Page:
Through the years there have been various theories regarding what it is about HBO that — especially during the pay service’s pioneering days, before cable competition mushroomed — set its programming apart.
Former chief Chris Albrecht once suggested the difference boiled down to motivating people to intently watch programs, unlike ad-supported TV, where the structural emphasis is on leading viewers into and out of the commercials. Then-NBC CEO Bob Wright, meanwhile, questioned the racy R-rated content in “The Sopranos” in a famous (or around HBO, notorious) 2001 memo circulated among his staff, asking what implications could be gleaned from the mob drama’s popularity when the network “could not and would not air (the show) on NBC because of the violence, language and nudity.”
Both arguments have some merit, but they take a back seat to a third — namely, a pay-TV model (tacitly adopted by some basic-cable channels as well) that says if enough people love your show, you don’t need that many to like it.
HBO — by deriving its revenue from monthly subscriptions — birthed and nurtured the idea of the programming quilt. Under this framework, each program must possess its own ardent following, and as long as those fans are satisfied — and less likely to cancel due to their passion for it — the pressure to deliver mass-appeal hits is diminished.
In other words, a little “Sex and the City” for women, “The Larry Sanders Show” (and later “Entourage”) for media folk in Hollywood and Manhattan, and splashes of boxing here and movies (along with latenight smut) predominantly for guys.
By contrast, network television traditionally operated under a big-tent theory, inviting as many people in as possible. This inevitably dictated that programs blunt rough edges so as not to offend, fostering the much-derided concept of “least objectionable programming.”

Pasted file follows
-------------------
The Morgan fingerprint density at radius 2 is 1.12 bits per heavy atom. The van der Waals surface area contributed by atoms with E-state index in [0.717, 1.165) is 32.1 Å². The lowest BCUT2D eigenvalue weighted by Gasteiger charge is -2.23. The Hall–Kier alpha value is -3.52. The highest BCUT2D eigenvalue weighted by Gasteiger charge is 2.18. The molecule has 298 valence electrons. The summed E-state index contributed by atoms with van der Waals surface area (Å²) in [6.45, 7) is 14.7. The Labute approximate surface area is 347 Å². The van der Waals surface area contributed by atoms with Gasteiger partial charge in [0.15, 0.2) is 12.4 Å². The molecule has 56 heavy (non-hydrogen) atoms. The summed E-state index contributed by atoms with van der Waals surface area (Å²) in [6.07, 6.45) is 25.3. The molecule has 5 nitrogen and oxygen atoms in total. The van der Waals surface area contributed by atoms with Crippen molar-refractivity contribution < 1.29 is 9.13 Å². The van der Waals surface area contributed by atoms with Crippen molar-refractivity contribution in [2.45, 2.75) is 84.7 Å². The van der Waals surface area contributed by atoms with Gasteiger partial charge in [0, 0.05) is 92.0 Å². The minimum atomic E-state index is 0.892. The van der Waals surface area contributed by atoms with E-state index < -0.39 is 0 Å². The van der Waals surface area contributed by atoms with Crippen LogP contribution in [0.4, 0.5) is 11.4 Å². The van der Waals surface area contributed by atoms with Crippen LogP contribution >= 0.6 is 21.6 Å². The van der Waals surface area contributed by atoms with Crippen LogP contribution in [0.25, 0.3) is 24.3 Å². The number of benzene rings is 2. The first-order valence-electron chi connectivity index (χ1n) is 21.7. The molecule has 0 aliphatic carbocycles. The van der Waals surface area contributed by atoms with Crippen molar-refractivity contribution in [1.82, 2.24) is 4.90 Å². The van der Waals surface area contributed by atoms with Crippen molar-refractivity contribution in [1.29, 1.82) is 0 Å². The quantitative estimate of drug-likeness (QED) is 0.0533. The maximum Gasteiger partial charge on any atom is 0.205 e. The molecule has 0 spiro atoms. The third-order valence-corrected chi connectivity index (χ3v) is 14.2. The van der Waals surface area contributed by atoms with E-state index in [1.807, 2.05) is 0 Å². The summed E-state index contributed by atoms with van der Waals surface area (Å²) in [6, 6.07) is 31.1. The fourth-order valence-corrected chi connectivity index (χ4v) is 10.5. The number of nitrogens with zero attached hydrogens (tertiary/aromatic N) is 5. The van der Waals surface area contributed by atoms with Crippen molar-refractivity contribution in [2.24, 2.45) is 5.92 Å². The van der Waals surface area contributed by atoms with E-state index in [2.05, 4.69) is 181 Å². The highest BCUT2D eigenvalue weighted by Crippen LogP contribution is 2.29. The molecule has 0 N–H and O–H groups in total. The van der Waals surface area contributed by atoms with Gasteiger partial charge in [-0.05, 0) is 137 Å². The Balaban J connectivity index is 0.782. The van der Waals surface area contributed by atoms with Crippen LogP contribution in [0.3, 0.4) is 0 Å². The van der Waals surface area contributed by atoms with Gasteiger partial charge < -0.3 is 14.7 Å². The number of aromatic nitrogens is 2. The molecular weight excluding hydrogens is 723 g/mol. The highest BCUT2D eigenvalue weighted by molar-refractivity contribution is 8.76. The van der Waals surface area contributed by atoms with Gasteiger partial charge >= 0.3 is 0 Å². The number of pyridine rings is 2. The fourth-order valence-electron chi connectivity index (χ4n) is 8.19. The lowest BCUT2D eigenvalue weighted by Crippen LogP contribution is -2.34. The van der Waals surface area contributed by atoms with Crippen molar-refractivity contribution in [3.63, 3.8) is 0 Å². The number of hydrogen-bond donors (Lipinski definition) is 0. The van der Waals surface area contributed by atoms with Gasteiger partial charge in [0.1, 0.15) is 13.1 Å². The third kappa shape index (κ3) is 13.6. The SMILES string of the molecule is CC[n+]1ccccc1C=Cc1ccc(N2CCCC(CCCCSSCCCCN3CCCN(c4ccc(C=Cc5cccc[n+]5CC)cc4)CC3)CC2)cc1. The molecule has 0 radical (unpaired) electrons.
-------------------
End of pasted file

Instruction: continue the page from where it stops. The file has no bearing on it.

That began to change with CBS’ comedies in the 1970s and the NBC/MTM dramas of the ’80s, but HBO took that ball and ran with it — first in the form of prestigious TV movies, and then eventually with ambitious series.
The HBO quilt allowed “The Wire” to run for five seasons — not because so many people watched the crime show, but because those who did were so enamored with it as to provide a steady stream of word-of-mouth advertising, doubtless to the chagrin of their non-“Wire”-watching friends and family.
From this perspective, the main fallacy often perpetuated in relation to HBO is the notion “The Sopranos,” with its gaudy ratings, was emblematic of the service’s strategy when it was, rather, an anomaly. The most beloved HBO programs before and since have been far more niche-oriented affairs, with the vampire drama “True Blood” perhaps coming closest to the “Sopranos” blend of cultish appeal with mass devotion.
Moreover, what other cable networks discovered was that having programs with that kind of vice-like hold on a contingent of viewers — as in “I want my ‘Mad Men’?” — gives them with leverage in the marketplace, capable of putting an AMC or FX on the map in a way those channels weren’t before.
The final patch in the quilt, thankfully, is that as long as award voters, critics and members of the intelligentsia are inspired to pay HBO tribute, creative goodwill doesn’t necessarily have to translate into boffo ratings. The buzz factor alone — “Gee, that channel must be good; I keep reading New York Times op-eds about it” — is deemed another feather in the cap, if not quite the whole headdress.
In a way, HBO thus operates like the mirror image of a political campaign: Yes, the goal is to bring disparate constituencies to a common conclusion about the channel’s value, but after that, they needn’t agree on anything. That’s not only a prescription that can incubate great programming, but the perfect metaphor for our fractured, fragmented times.